That’s Konstantin Ravvin, a student at the University of Central Florida, commenting on a cheating scandal in professor Richard Quinn’s senior-level business-management course. Yes, the students involved — perhaps 200 of 600 — are seniors.

Konstantin Ravvin may be right about as if. The Orlando Sentinel reports that “Quinn brokered a deal with the business dean that would allow students to clear their records if they owned up to cheating before the rewritten exam started being administered this morning.” You read right: everyone gets to take the midterm again. That’ll teach ’em.

How might students get hold of an exam and its answer key? By breaking and entering? Sort of. If a comment at Inside Higher Ed is to be believed, students found the midterm and answer key online. Margaret Soltan draws the reasonable inference that the midterm was a canned exam, something supplied by a textbook publisher.

The University of Central Florida recently made the news for its efforts to stop cheating, which include surveillance cameras in “testing centers” and a ban on gum-chewing during exams.

From my perspective, one kind of cheating (if giving a pre-fab exam is cheating) doesn’t legitimize another. Two wrongs (if giving a pre-fab exam is wrong) don’t make a right. I’ve removed the final parenthetical sentence from the next-to-last paragraph — “(Everyone cheats!)” — so as to remove any confusion about whether I think cheating is ever acceptable. It is not, though cheating, like irony, abounds. I do think that Mr. Ravvin’s skepticism about moral lessons is reasonable: allowing a do-over here, because so many students cheated, seems to me to teach a very odd lesson about strength in numbers.]

Update, November 18, 2010: Details emerge in Inside Higher Ed:
What is clear is that some students gained access to a bank of tests that was maintained by the publisher of the textbook that Quinn used. They distributed the test to hundreds of their fellow students, some of whom say they thought they were receiving a study guide like any other — not a copy of the actual test. . . .

[M]any have noted that the students’ initial intent was less troubling than their conduct once they realized they had an advance copy of the test. No one raised his or her hand during the test to acknowledge having had a copy of it, and the incident came to light only after Quinn statically analyzed the scores and saw that they ran a grade-and-a-half higher than in the past.
It turns out that Professor Quinn is on tape stating at the start of the semester that he creates the midterm and final examinations for the class. Thus the defense offered above — which seems a pretty feeble one.

In my experience, academic misconduct has a simple explanation: the student doesn’t expect to be caught, an expectation stemming from cluelessness, hubris, or both.

“This is college. Everyone cheats.” (The Cap Times)
UCF Students Busted for Cheating (ABC News)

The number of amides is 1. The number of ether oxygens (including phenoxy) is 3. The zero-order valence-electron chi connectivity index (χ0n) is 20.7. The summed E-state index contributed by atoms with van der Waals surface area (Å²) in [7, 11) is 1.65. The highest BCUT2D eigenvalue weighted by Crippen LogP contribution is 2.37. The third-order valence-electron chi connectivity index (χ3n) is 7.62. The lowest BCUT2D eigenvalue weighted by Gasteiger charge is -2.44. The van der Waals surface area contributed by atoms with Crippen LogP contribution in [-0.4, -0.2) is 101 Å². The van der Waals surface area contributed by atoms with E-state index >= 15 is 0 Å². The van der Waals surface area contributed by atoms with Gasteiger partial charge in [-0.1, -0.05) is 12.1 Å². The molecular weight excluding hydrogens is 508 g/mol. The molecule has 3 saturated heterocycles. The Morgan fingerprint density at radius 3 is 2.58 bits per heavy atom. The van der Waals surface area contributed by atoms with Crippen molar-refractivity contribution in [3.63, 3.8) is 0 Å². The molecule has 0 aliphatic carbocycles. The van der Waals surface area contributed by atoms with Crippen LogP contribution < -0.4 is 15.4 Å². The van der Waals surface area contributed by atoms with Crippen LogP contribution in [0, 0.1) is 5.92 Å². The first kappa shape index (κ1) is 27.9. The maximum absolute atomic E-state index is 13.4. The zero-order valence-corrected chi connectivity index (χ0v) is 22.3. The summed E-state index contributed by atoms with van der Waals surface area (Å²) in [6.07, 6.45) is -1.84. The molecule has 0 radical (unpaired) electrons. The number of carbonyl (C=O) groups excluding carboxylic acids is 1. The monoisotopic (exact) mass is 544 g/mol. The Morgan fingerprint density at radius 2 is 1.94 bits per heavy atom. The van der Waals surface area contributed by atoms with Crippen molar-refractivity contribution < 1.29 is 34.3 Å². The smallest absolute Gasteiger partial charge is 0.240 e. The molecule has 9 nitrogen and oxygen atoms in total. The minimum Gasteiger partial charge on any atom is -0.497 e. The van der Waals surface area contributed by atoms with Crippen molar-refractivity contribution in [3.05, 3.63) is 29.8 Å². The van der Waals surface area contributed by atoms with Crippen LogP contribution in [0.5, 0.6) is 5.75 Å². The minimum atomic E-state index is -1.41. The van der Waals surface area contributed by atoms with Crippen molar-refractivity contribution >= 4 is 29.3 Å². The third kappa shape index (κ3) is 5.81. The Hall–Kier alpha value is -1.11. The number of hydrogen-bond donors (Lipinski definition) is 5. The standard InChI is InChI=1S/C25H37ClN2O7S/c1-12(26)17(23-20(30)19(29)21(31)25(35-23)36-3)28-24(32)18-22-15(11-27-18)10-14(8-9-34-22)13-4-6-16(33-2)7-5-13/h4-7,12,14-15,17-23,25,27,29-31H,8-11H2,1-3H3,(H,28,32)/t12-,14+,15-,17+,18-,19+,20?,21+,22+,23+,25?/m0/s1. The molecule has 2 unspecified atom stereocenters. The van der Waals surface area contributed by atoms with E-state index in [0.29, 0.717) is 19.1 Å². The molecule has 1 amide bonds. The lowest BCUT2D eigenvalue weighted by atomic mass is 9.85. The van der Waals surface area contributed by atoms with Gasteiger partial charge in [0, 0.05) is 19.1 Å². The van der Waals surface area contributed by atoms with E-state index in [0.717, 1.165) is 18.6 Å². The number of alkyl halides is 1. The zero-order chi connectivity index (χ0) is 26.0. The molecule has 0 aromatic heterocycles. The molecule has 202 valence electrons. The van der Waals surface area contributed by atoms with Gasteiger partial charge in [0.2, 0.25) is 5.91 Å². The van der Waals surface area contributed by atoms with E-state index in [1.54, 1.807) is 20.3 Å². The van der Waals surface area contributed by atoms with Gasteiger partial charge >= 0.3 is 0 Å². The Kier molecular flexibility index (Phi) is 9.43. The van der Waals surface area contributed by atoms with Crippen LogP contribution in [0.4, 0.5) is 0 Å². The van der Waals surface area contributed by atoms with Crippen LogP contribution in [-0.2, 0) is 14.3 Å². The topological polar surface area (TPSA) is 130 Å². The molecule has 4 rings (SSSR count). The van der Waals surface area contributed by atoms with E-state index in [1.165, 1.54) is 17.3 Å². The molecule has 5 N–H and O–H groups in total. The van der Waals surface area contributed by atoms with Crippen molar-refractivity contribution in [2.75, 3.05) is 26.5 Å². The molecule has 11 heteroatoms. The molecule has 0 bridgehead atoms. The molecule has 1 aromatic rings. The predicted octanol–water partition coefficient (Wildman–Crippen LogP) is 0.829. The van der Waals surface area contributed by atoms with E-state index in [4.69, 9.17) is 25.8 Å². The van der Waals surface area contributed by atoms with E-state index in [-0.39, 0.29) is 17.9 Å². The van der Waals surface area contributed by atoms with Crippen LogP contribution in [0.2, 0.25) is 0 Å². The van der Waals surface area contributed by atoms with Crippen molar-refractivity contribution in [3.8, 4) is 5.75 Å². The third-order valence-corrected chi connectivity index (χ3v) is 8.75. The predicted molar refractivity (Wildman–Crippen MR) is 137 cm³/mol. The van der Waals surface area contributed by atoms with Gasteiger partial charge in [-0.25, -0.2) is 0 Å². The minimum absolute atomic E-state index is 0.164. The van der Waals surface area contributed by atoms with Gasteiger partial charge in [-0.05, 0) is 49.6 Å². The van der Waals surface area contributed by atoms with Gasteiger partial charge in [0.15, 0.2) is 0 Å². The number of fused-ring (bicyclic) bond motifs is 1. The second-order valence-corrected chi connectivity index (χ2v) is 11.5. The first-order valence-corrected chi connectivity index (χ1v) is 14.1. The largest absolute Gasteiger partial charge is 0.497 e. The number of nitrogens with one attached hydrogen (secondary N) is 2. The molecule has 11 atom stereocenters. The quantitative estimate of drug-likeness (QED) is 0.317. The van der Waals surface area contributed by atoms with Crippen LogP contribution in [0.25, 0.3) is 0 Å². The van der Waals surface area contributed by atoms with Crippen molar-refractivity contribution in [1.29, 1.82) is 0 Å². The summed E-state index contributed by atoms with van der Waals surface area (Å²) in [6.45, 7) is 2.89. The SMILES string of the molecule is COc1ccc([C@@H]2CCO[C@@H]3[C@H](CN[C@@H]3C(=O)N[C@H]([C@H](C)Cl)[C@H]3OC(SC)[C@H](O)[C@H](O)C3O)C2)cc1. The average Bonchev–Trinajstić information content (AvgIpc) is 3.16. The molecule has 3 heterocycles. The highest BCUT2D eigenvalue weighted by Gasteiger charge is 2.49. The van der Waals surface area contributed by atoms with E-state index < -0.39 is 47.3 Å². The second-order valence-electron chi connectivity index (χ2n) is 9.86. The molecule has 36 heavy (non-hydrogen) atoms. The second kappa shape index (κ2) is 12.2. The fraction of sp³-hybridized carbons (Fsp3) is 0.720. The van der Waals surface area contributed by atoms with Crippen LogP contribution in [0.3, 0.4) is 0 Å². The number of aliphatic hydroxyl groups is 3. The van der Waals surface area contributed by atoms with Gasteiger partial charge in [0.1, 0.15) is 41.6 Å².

[Thanks to Stefan Hagemann for pointing me to this story.]

November 11, 1920

[New York Times, November 12, 1920.]

It was the second anniversary of Armistice Day.

The OED covers snake dance: “A dance performed by a group of people linked together in a long line and moving about in a zig-zag fashion, as at parties, celebrations, etc. orig. and chiefly U.S.

As for bunkie:

[O.O. Ellis and E.B. Garey, The Plattsburgh Manual: A Handbook for Military Training (New York: Century, 1917.]

A related post
November 11, 1919

A Marilyn Monroe recipe

“No garlic”: thus begins Marilyn Monroe’s recipe for stuffing, now appearing in the New York Times.

Wednesday, November 10, 2010

Real fake news

The New York Times covers The Onion’s Joe Biden articles.

How to improve writing (no. 30)

From a New York Times obituary for percussionist Howard Van Hyning:

Mr. Van Hyning was also a collector who amassed a trove of vintage percussion instruments that he rented to orchestras worldwide. Comprising more than 1,000 items, his collection includes a snare drum built by Billy Gladstone, a highly regarded Radio City Music Hall drummer of the 1930s and ’40s. Its crown jewel is the set of “Turandot” gongs.
Note the slight bump in the road at the start of the final sentence: its of course refers to Howard Van Hyning’s collection, not Billy Gladstone’s snare. Any reader of these sentences can figure its out, but the greater the distance between a pronoun and its antecedent, the greater the chance for confusion. Consider this possibility:
Comprising more than 1,000 items, his collection includes a snare drum built by Billy Gladstone, a highly regarded Radio City Music Hall drummer of the 1930s and ’40s. Its value is estimated at a quarter of a million dollars.
Now it’s no longer obvious that its refers to the collection. So one might rewrite:
The collection’s value is estimated at a quarter of a million dollars.
In the original passage, replacing its solves the problem:
Comprising more than 1,000 items, his collection includes a snare drum built by Billy Gladstone, a highly regarded Radio City Music Hall drummer of the 1930s and ’40s. The collection’s crown jewel is the set of “Turandot” gongs.
Howard Van Hyning’s obituary describes a man who led a good life, doing something he loved and sharing his instrumental finds with others.